DTE Energy Foundation, The Meijer Foundation, Berends Hendricks Stuit, Sculpture Society of Frederik Meijer Gardens & Sculpture Park

19. P. 670, Seventh Edition Black’s Law Dictionary, ISBN 0-314-22864-0, Copyright © 1999 by West Group

3 Comments:

Anonymous Eric Rohde said...

Just stumbled in....here's a thought. The function of public art institutions ought to be in line with the viewing of the work...original or not....to the extent that such an objective impresses the work itself upon the public and they benefit from it then it has suceeded in its mission. Do "artists" create with the intent that only the original be viewed in order to take away the artists intent/impression? Is the original work imbued with majic that makes it somehow better able to transmit its "meaning" to a viewer. The form of the object is the art....not the originality of the work....here is my WORK ...look at it....take from it what you will...what value you assign is up to you alone.......harping on originality is over rated...and absolutly useless...it is the hobgoblin of artists who find their pockets bare and thus retreat to a fundamentalism that excludes broad dissemination of art form claiming..... duh...that is not original.....or that it is an intentional obfuscation by the displayer...the quality of the copy....is an issue to be discussed......the faithfulness to the reproduction an issue to be discussed........broad dissemination of the art should be desireable to all including Degas....restricting the viewing availability by insisting upon only viewing originals ....or by insisting upon large bold print disclaimers about non originality does nothing except raise what is ..and should be a non-issue.....you have way over-intellectualized your position...."connoisseur" and in so doing have become elitist and exclusionary.....get over yourself.....art is for the viewer....otherwise it is masturbation for the "artist".....let as many see the results of the artists idea and technique of his hand....to insist sinister motives behind museums and other institutions is to debase the art far more than is the erecting of a faithfull recreation of the form...and in so doing opening the dialog of the viewers about what the artist was communicating. Its what art is for. Ultimately your rant is about you and how your own self importance is to be found in being....some how above the rest.....alas...your distinction is without substance.....it like the imagined slight of fraudulent display of art you wail against.....you yourself are counterfeit.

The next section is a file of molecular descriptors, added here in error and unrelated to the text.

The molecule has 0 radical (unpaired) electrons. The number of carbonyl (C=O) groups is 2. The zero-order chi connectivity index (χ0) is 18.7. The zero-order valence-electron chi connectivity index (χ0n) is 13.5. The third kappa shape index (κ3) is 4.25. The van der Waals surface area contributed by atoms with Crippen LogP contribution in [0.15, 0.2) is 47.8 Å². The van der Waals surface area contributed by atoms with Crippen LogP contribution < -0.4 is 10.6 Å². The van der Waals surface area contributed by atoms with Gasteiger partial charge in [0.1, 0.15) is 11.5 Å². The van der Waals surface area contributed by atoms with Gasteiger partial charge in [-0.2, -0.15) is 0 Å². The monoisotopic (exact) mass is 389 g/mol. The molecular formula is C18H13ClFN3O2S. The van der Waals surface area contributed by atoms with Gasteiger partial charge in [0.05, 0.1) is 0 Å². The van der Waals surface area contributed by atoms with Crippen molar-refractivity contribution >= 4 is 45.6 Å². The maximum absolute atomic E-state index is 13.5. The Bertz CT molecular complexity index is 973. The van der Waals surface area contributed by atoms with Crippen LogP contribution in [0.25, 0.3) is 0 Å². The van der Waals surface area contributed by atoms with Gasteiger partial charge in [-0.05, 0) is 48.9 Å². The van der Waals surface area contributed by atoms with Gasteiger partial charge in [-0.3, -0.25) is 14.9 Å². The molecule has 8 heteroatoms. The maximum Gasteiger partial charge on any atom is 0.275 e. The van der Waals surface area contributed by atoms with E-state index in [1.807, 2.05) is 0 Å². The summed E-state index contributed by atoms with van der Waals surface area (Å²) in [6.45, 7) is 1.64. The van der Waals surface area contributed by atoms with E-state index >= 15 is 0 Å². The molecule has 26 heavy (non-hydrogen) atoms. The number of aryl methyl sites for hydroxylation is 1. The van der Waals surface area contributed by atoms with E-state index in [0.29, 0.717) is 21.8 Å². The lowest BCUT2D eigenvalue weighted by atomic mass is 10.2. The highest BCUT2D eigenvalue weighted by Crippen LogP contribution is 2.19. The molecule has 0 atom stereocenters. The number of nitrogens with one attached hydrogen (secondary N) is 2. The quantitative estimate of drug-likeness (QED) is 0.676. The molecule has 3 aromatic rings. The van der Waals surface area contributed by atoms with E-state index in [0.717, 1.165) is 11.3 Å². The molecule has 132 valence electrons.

10:21 AM, June 08, 2008  
Blogger Gary Arseneau said...

On page 41 of the Seventh Edition of Black's Law Dictionary, ad hominem is defined as: "Appealing to personal prejudices rather to reason; attacking an opponent's character rather than the opponent's assertions."

11:24 AM, June 08, 2008  
Blogger LALIQUE said...

Gary, you have put an enormous amount of time, effort and thought into the problem of so called “Original Multiples”, for this I thank you.

Unfortunately the public for the most part is woefully ignorant of what constitutes an original work of art, especially when it comes to anything produced from a matrix such as sculpture, prints and photographs. Your controversial writings help shed light on this very complex problem. Hundreds of millions of dollars have been spent on “art” by collector/investors that have no idea of what they have actually acquired.

A lack of understanding is shown by the previous post by Eric Rohde when he states
“harping on originality is over rated...and absolutly useless”. This comment , reflects the present day situation where people generally are to lazy to educate themselves about art, they refuse to pick up a book and learn, everything is limited to a visual experience.

Regards
John Shearer, Toronto

9:50 AM, February 04, 2009